Credit card debt fell last year only because of consumer defaults and bank write-offs, a new study argues.
In 2010, U.S. credit card debt dropped to the lowest level in eight years, according to credit reporting agency TransUnion. But there is more evidence Americans may have taken on more credit card debt than they paid off.
A study by Cardhub.com of Federal Reserve data found that last year, while banks wrote off a total of $75 billion in credit card debt, the level of the debt only declined by around $67 billion. This, according to Cardhub, suggests that the "entire decrease [in overall debt] is the direct result of Americans defaulting on their debt."
"The widely-held belief is that consumers have been paying down debt," said Odysseas Papadimitriou, CEO of CardHub.com. But, he said, as the pressures of the recession eased for some and consumer confidence improved, so did spending. Last year, for the first time since 2008, figures from the Federal Reserve also showed showed Americans accumulating more debt.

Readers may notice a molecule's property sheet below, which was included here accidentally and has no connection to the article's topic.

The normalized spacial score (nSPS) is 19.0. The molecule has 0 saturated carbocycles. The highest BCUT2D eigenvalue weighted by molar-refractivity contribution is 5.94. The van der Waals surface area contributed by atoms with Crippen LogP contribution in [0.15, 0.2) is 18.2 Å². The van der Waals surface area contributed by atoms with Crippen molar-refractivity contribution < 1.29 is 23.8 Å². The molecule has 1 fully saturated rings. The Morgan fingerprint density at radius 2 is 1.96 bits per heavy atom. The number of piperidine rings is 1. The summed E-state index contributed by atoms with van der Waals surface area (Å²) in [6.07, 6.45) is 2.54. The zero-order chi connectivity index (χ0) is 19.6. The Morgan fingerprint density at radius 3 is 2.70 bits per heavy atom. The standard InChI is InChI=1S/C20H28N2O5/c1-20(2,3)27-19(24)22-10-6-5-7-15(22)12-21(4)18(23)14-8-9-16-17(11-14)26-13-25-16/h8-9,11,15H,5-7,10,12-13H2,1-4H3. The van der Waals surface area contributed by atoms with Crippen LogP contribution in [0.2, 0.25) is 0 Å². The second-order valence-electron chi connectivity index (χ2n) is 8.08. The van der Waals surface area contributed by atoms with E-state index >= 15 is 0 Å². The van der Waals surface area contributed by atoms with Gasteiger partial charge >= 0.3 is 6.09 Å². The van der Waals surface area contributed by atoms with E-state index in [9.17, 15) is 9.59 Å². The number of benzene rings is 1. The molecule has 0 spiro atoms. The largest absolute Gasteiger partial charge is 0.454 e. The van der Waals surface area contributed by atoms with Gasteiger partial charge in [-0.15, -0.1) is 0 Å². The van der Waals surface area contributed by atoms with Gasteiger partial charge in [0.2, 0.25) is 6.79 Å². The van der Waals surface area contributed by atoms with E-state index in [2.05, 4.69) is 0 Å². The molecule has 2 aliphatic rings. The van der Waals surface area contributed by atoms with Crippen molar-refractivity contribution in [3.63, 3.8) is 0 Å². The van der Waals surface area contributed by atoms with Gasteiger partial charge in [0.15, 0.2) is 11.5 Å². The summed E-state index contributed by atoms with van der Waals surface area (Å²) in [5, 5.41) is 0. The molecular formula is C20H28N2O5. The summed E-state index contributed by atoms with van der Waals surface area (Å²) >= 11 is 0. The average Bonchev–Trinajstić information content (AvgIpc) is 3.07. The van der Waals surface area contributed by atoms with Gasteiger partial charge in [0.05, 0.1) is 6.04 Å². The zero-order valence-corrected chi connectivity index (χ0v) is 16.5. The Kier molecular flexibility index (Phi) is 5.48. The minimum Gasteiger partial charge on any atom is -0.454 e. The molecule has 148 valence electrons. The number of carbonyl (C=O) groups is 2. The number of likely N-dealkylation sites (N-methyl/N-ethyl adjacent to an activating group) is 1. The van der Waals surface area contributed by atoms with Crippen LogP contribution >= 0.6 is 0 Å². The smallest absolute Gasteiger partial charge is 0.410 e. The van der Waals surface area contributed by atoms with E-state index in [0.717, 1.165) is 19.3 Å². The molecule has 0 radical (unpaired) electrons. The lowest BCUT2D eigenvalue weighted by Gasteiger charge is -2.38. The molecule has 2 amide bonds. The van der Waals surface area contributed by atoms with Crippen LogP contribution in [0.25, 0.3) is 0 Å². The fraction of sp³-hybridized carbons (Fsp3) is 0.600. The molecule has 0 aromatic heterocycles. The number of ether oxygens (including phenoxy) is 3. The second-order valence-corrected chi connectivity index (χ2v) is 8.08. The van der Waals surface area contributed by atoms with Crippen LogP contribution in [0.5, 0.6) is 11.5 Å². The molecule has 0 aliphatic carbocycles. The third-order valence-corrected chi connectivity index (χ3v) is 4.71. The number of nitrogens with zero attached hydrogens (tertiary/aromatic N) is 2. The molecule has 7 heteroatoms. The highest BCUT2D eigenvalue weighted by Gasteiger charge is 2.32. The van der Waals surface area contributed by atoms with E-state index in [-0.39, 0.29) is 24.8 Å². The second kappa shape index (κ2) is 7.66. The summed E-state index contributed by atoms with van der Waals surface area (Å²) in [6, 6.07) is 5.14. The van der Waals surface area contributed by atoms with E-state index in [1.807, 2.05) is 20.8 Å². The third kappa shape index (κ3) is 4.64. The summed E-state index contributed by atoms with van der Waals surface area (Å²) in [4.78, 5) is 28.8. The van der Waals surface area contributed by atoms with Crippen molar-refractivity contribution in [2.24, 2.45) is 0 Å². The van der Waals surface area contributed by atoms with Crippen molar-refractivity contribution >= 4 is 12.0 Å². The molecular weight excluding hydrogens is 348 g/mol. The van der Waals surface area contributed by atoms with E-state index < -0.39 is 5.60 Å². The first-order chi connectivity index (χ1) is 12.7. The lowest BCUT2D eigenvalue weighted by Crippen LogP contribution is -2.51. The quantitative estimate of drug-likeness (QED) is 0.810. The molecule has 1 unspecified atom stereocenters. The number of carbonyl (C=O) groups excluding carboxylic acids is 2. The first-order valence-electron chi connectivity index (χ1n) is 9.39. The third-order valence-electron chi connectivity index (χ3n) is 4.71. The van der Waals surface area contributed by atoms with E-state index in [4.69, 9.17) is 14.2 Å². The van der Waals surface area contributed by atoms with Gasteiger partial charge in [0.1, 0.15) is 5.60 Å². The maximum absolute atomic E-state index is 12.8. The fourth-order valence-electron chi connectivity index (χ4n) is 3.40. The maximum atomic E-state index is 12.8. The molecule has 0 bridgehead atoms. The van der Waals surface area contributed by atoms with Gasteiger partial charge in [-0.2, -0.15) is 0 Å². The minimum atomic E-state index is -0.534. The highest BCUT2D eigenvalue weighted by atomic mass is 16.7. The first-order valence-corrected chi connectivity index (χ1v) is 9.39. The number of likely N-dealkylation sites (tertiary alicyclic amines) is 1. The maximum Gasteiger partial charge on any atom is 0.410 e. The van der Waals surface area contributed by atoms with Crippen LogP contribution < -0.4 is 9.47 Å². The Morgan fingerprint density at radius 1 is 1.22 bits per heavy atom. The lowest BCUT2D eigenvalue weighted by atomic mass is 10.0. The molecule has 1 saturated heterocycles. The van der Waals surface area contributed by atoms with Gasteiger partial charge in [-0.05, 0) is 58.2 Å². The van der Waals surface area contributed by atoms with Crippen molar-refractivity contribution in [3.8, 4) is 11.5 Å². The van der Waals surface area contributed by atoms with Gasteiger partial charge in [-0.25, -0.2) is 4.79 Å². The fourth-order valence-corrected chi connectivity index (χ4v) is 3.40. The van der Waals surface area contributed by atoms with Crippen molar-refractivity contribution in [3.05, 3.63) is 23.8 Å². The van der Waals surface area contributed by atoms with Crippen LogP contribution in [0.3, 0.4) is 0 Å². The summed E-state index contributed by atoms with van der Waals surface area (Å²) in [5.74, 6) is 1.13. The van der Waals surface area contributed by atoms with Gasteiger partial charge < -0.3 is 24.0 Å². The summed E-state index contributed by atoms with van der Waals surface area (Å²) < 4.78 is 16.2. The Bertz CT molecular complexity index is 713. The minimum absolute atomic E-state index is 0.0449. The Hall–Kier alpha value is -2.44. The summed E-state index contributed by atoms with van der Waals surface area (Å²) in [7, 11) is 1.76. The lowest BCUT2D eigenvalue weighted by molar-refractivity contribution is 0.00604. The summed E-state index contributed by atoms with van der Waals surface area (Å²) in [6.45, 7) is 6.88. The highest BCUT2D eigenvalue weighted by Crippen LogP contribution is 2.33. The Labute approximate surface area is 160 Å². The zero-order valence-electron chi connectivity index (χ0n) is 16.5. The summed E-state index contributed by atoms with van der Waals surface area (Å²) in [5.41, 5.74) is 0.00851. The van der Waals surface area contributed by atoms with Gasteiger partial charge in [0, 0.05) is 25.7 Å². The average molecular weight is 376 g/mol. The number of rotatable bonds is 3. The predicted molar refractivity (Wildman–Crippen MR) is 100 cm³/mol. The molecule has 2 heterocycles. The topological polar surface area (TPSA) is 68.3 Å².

Some economists insist, despite the wave of defaults and write-offs, many Americans are more wary of paying with plastic.
"Charge-offs are part of the picture, there's no doubt about that" said Gregory Daco, economist at IHS Global Insight. "But there has been a change in attitudes to credit, and paying it off," he added, quoting a report by the Federal Reserve Bank of New York, which found the way people used credit cards had changed significantly.
"A lot of people are taking on less debt and paying off existing balances," Daco added.
Many Americans spent beyond their means in the lead-up to the financial crisis tapping the rising value of homes, stock portfolios and east credit. As the recession deepened and unemployment grew, millions of Americans found themselves struggling to pay off their balances. In 2009, as the recession was ending, consumers paid off $10 billion in debt.
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